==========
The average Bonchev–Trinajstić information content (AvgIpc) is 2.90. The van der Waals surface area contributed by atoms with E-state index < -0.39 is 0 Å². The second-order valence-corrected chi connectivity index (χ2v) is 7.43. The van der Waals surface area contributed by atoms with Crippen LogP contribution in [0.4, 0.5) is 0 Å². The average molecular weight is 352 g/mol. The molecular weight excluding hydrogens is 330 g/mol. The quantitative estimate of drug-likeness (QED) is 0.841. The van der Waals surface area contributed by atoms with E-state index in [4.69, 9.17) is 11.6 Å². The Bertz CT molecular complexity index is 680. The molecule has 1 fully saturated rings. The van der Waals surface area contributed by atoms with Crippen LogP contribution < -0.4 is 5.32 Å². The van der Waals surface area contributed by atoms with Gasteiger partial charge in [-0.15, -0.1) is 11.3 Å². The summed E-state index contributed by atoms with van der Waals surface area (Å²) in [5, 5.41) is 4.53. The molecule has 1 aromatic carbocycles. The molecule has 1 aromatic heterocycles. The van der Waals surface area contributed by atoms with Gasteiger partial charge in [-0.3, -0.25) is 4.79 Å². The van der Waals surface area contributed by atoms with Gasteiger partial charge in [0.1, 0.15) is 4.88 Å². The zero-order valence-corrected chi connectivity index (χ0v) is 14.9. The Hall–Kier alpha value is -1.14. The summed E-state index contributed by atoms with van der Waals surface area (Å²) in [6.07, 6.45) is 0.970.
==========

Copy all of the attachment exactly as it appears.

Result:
The average Bonchev–Trinajstić information content (AvgIpc) is 2.90. The van der Waals surface area contributed by atoms with E-state index < -0.39 is 0 Å². The second-order valence-corrected chi connectivity index (χ2v) is 7.43. The van der Waals surface area contributed by atoms with Crippen LogP contribution in [0.4, 0.5) is 0 Å². The average molecular weight is 352 g/mol. The molecular weight excluding hydrogens is 330 g/mol. The quantitative estimate of drug-likeness (QED) is 0.841. The van der Waals surface area contributed by atoms with E-state index in [4.69, 9.17) is 11.6 Å². The Bertz CT molecular complexity index is 680. The molecule has 1 fully saturated rings. The van der Waals surface area contributed by atoms with Crippen LogP contribution < -0.4 is 5.32 Å². The van der Waals surface area contributed by atoms with Gasteiger partial charge in [-0.15, -0.1) is 11.3 Å². The summed E-state index contributed by atoms with van der Waals surface area (Å²) in [5, 5.41) is 4.53. The molecule has 1 aromatic carbocycles. The molecule has 1 aromatic heterocycles. The van der Waals surface area contributed by atoms with Gasteiger partial charge in [-0.3, -0.25) is 4.79 Å². The van der Waals surface area contributed by atoms with Gasteiger partial charge in [0.1, 0.15) is 4.88 Å². The zero-order valence-corrected chi connectivity index (χ0v) is 14.9. The Hall–Kier alpha value is -1.14. The summed E-state index contributed by atoms with van der Waals surface area (Å²) in [6.07, 6.45) is 0.970.